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Wednesday, August 19, 2009

Wildlife (Series) Himalyan Or Monal Pheasant - (Lophophorus Impejanus) (1997-12)

The monals occupy an isolated position among the pheasants. Himalayan pheasant usually lives at an altitude of above 6,000 feet and up to the limits of 13,000-45,000 feet high on trees in open coniferous forests of Himalayas occurring in Chitral, Dir, Swat, Indus Kohistan, Hazara district, Azad Kashmir and Gilgit.
In all these regions it is thinly distributed due to constant persecution by local hunters. The gorgeous male is highly prized for its plumage and the crest is used as a cap badge in the northern regions giving the wearer some social status.
The male has a tuft of long racket shaped feathers on the middle of the crown, brilliant metallic green, chin and throat black, sometimes glossed with green, underparts are velvety black. From lower side of neck a line of shining metallic green extending backward to the mantle and breast. Tail feathers are uniformly rufous and darker towards tips. The bill is strongly down curved and powerful.
The female is slightly smaller and totally different in colouration. She has a short bushy crest on the nape and an area of bright blue naked skin around the eyes. Her chestnut tail is tipped white with darker brown cross bars and the whole of the rest of the body is rufous brown, finely barred with darker brown except for a white throat area. In both sexes the iris is brown and the legs are olive brown with a blunt spur on the tarsus in males.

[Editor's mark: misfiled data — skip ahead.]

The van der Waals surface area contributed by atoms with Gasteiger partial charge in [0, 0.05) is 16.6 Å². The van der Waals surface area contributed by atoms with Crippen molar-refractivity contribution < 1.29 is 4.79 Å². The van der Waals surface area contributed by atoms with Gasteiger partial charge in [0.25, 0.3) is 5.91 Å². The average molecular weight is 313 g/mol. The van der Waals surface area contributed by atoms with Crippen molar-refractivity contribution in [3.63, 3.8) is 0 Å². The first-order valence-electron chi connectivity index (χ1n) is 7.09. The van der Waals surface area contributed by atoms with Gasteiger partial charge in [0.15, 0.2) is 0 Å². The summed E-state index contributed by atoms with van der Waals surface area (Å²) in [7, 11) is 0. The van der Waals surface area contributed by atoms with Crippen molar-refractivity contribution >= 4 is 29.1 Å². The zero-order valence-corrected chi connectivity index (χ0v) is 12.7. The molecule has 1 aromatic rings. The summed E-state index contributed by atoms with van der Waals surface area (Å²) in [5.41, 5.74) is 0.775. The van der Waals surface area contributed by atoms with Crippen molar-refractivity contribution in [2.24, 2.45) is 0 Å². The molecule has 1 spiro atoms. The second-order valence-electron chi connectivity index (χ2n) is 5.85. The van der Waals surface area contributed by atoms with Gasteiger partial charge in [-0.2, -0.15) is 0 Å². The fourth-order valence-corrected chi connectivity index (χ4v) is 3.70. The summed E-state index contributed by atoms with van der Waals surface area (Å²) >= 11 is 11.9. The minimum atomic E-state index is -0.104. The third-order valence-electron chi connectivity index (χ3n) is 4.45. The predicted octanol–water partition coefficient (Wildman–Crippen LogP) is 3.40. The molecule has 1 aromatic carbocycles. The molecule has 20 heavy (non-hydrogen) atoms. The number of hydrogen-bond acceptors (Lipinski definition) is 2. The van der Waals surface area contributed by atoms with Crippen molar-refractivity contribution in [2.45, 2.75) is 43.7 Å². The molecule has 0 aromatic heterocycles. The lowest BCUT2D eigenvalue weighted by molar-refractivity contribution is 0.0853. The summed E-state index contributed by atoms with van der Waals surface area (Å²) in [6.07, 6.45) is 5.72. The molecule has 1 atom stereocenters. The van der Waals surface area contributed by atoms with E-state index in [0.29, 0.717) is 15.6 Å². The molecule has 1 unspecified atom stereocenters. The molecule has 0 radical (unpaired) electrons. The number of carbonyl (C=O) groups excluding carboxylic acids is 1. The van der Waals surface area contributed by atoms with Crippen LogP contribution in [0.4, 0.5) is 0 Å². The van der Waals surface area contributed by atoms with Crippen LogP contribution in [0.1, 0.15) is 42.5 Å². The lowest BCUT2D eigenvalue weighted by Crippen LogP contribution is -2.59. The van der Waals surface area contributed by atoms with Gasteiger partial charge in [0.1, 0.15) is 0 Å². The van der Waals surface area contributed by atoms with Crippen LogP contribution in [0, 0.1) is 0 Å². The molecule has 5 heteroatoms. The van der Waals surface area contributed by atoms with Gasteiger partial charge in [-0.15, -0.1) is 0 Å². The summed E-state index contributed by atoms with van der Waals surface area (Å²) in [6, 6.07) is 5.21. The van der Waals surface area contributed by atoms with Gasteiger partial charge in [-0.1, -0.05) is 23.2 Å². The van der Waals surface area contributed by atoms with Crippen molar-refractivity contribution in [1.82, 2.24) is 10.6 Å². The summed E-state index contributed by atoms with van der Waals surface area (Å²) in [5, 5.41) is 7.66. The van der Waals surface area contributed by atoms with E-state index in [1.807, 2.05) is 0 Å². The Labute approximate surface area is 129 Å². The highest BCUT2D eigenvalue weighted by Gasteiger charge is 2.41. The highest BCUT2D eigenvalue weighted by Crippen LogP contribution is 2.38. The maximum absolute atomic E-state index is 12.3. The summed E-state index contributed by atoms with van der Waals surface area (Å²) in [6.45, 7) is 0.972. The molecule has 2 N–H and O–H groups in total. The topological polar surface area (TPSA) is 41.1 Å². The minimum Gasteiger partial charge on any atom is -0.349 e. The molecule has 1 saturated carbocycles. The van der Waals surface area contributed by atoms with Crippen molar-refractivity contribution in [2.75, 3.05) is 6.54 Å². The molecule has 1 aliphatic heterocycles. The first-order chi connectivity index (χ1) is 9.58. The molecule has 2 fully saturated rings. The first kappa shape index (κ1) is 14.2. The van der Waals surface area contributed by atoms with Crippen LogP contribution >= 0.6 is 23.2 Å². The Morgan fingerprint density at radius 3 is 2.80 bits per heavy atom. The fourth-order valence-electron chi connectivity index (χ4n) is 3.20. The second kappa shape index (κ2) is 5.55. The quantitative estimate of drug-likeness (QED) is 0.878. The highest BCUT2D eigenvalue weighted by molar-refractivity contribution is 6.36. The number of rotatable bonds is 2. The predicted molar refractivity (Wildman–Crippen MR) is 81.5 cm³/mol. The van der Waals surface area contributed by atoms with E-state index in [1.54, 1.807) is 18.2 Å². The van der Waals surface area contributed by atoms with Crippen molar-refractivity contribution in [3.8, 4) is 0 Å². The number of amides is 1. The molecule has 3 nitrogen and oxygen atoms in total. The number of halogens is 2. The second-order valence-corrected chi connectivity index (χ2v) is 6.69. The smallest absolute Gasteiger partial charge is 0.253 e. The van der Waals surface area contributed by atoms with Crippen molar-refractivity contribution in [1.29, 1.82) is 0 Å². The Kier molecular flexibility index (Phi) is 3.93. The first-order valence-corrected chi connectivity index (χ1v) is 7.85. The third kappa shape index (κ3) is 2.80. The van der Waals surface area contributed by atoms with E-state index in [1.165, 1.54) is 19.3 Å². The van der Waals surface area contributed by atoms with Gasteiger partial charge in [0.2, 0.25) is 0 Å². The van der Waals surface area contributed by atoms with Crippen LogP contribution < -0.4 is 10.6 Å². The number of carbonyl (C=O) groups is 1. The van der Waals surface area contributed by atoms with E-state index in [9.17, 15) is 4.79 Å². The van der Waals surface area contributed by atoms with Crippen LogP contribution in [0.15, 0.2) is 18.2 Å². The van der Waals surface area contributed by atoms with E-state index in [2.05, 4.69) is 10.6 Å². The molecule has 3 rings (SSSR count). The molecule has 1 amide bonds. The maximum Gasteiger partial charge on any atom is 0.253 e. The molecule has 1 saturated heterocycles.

They are gregarious keep singly or in parties of 3 or 4. They usually spend a lot of their time in digging the ground with their powerful bill. They are able to dig in quite deep snow and do not descend in winter below the snow line, being very hardy birds. They are always alert and cautious, running swiftly over the precipitous if they sense danger.
They feed on grass, flowers, seeds, roots, tubers, shoots, berries, insects and their larvae, dug up often from under deep snow. They make nests in April to June as a scrape in the ground under shelter of rock, lay 4-6 pale yellowish or reddish eggs. Incubation period is about 28 days chicks remain hiding while the hen keeps up loud whistling alarm calls for a period of 4 or 5 minutes. The Jungle crow is a serious predator of eggs.
(Contributed by: Conservator of Wildlife Karachi)
To focus world attention on the need to protect and preserve this vulnerable wildlife species, Pakistan Post Office, is issuing a special postage stamp of Rs. 2/- denomination depicting photo of Monal Pheasant on October 29, 1997. It is part of the series on wildlife stamps being issued by Pakistan Post Office since 1975.